Empowering others: sharing experiences, ideas; offering creative solutions to common challenges.


Write to me at b.able2@yahoo.com

Monday, September 13, 2010

How Do You Do... Cooking 201?

My husband loves to eat and I love to cook for him. Since I was chopping, mixing ingredients and indulging in a stovetop creation, we thought it was a great time to seize the moment and add to the blog. So, thanks to my husband Mike and his camera, we have the next edition to How Do You Do... Cooking! I also want to take a moment to speak about learning to cook. Like everyone else from my generation, I took the obligatory Home Ec in 7th and 8th grades. Unfortunately, Mrs. P's rigid lessons did not unleash any culinary desires -or talents- in my heart. That being said, I had a wonderful Chemistry teacher in the 10th grade (Mr. B!) who ignited my interest in creating and encouraged my tendency to use my prosthesis in inventive ways.
-The hook does a wonderful job holding test tubes over a bunson burner. Tonight I am making a pasta primavera with shrimp. I admit it; I'm cleaning out the refrigerator but it really did turn out good!
Before we get started, let's take a peak at some of my favorite cooking tools (though we may not use all of them in today's edition):
my non-skid mat (purchased at HomeGoods)
white anti-microbial cutting boards (Ikea)
one-handed pizza roller (Pampered Chef; used to cut more than pizza)

one-handed pie crust roller (ditto)
double-blade scissors/spoon (a gift!)
Kitchen Aid grater with lid (HomeGoods)
egg yolk separator (Pampered Chef)
bamboo tongs (Pampered Chef)
food pick (Pampered Chef)
And the cooking begins!
I place the non-skid mat on the counter with my cutting board on top of it. This keeps the cutting board from sliding around while I'm trying to chop. Then I use my forearm to stabilize the onion to cut off the ends...
With the prosthesis:
or without:
Then I peel the onion:

and then chop it:
Without a prosthesis, this is how I do it...




I am using my residual limb to push down on the blade. -It does look a little dangerous, but I am very cautious (and at this point in my life) pretty quick.
Add it to the saute pan -with olive oil, of course (and garlic, spices...)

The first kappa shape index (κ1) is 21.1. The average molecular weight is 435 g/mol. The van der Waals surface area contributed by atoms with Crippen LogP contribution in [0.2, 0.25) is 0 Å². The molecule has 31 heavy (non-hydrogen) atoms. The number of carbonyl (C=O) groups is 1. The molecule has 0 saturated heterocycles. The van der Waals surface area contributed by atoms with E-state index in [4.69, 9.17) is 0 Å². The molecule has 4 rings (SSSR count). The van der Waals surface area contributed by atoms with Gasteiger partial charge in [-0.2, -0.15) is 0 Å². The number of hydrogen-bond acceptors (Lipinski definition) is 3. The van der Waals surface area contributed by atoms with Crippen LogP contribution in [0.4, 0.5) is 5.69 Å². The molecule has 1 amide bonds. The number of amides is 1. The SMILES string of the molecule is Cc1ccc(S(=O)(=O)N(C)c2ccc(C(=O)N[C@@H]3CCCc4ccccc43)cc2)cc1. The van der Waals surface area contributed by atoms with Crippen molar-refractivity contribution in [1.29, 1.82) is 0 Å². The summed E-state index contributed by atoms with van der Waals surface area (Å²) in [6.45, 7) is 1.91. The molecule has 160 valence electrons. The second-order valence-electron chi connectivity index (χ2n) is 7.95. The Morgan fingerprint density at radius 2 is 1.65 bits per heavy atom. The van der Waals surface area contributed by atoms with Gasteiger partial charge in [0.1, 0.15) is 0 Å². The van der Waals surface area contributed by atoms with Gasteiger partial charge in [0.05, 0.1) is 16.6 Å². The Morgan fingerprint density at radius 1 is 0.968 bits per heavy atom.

I love the handle on my cutting boards. It's just big enough to slide my residual arm in place to grab the board. Now it's time to chop the tomato. Tomatoes are typically softer and can be squishy. -It's definitely an advantage to use my Adept over the hook with this task!

and certainly more difficult (but possible!) without...


It's even easier with the food pick:

Chop, chop, chop!!!!

Another way to chop is the double-blade scissors device:

And add it  to the saute pan:

Now to make the pasta. First, fill the pot with water. It's much easier to keep the pot on the counter if possible, rather than filling it in the sink and lifting it up onto the counter. I place it on a cutting board so I can slide the full pot over to the sink and then onto the stove.


Same steps without a prosthesis: slide the full pot on the counter and place the pot on the stove.
The pasta is done... To move the hot pot to the sink I keep the cover on and gently move it onto the cuttingboard and slide it over to the sink.

Without a prosthesis, I wear an oven mitt on my residual limb:

My colander has expandable handles that stretch over the sink and I dump the hot pasta and water into it...
Dinner is almost ready, but I need to open a jar of seasoning to add to my concoction




and then peel the shrimp...


I use the tongs for serving and hold my plate in my prosthesis  -or place it alongside the serving dish...




Bon appetit!
We'll have alot of dishes to wash in the next edition...

6 comments:

  1. Debi,

    Every single one of your posts is fantastic. I love how you break each task into discrete actions, explain and illustrate with the photos. Mike is a great photographer! And my mouth is watering as I look at your shrimp dish. Gina

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  2. Nice post. Lets talk turkey...where did the left overs go? I do not remember seeing that next to the pies! Love the kitchen!!!!

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  3. Debi,

    I had the privilege of hearing your story today as our guest speaker at Springfield College, and I just wanted to thank you, it was amazing, and your blog is awesome!
    EGM

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  4. I am a student, you speech at my school was very inspiring! I think how people overcome those type of challenges is so cool!

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  5. My cousin recommended this blog and she was totally right keep up the fantastic work!

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